Accountability director briefs Vance school board

Nov. 13, 2013 @ 08:23 PM

Vance County’s school board briefed Tuesday night on the state’s recently implemented READY Accountability initiative that employs higher standards, harder assessments and a comprehensive accountability model for North Carolina students.

Vance County Schools’ overall student proficiency was 26.8 percent, just shy of 18 percentage points behind the state norm. The scores reflect the percentage of students who are at grade proficiency, as determined by the new Common Core State standards in reading and math, as well as revised standards in all other subjects.

“Now, the state overall was only 44.6 percent proficient so when you look at our stuff you need to realize that overall everybody in the state took a huge dip, with all those new standard courses of study, and all the curriculum changes and all the assessment changes and they were much more rigorous,” said Wanda Bullard, Vance County Schools director of accountability.

State officials anticipated local districts would see lower scores due to the more rigorous standards.

While the standards for elementary reading and math assessments are more challenging, Bullard said the K-8 READY accountability model for those grades did not change very much.

“We are still looking at the percent proficient and growth for grades 3-5 in reading and math, and percent proficient for grades 5-8 in science,” Bullard said. “But if you look at the high school READY accountability model, that one changed a whole bunch.”

In addition to the end-of-course tests in English, biology and math, the high school accountability model includes new indicators such as students’ performance on the ACT and the number of high level math courses taken.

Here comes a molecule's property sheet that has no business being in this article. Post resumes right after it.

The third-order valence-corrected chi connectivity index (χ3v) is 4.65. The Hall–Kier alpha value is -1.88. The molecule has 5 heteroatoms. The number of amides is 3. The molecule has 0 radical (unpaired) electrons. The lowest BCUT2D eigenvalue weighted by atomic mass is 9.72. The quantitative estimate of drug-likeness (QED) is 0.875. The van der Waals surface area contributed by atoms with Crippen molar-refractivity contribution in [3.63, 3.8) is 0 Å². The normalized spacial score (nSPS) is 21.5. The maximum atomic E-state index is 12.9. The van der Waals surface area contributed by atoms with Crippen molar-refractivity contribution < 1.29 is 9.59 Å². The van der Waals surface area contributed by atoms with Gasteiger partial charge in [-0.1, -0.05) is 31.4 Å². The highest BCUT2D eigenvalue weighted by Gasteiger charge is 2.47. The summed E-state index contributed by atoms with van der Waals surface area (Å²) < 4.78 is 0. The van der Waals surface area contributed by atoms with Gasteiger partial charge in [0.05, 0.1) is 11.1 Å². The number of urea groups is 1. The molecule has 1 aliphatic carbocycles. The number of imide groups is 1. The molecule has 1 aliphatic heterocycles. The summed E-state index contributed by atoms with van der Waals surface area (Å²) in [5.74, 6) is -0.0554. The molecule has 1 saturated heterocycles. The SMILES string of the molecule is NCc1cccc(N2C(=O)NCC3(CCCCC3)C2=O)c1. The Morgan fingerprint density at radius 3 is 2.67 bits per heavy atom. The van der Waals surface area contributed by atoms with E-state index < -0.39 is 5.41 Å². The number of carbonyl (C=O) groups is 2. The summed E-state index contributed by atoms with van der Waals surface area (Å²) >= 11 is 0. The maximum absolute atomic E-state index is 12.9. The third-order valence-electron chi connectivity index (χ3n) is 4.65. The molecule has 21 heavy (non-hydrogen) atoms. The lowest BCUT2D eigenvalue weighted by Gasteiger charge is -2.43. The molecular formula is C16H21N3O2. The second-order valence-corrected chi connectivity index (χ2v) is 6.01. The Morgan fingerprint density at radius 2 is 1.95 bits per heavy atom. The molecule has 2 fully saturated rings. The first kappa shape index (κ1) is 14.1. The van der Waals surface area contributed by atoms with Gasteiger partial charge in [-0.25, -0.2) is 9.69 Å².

Bullard said all 11th-graders last year were mandated by the state to take the ACT because the model now measures the percentage of the students who scored a composite of 17 or greater on the ACT.

The ACT composite score ranges from 1-36, where 36 is the highest possible score, and it averages the students’ section scores in English, math, reading and science. Each section is also graded on a 36-point scale.

At the county system’s high schools, students scoring a composite 17 or higher included 68.3 percent of juniors at Vance County Early College High School, 41.6 percent at Northern Vance, 29.5 percent at Southern Vance and 13.3 percent at Western Vance.

Bullard said Vance County high schools were successful in the math course rigor component, which measures the percentage of students who graduate from a four-year high school program after completing four years of different high level math classes.

In Southern, Northern and Western Vance, more than 95 percent of graduated students passed at least four years of math.

The new accountability measurements also report growth levels for each district school. In Vance County, nine of the 16 schools met growth based on the new Education Value-Added Assessment System predictive model. Three schools met growth and four schools exceeded growth.

Bullard said this year EVAAS replaced North Carolina’s previous accountability model, the ABCs of Public Education.

EVAAS measures growth based on predicted scores and predicted percentiles.

EVAAS predicted scores are what schools would expect a student to score based on the student’s own past testing history, using a minimum of three prior test scores for each student.

The predicted percentile is based on students’ collective testing history to determine where individual students rank in the state distribution of all students who took the test.

The student’s predicted score is a way to determine what score to expect of students at each predicted percentile, and it indicates what students need to score to make one year of growth, relative to all students who take the course.

EVAAS growth measure is a function of the difference between what students are predicted to score and what they actually score.

In Granville County schools, seven schools met growth, eight schools exceeded growth expectations and five schools did not meet growth.

In Warren County schools, six schools met growth and two schools exceeded growth.

In North Carolina, more than 71 percent of public schools met or exceeded academic growth expectations.

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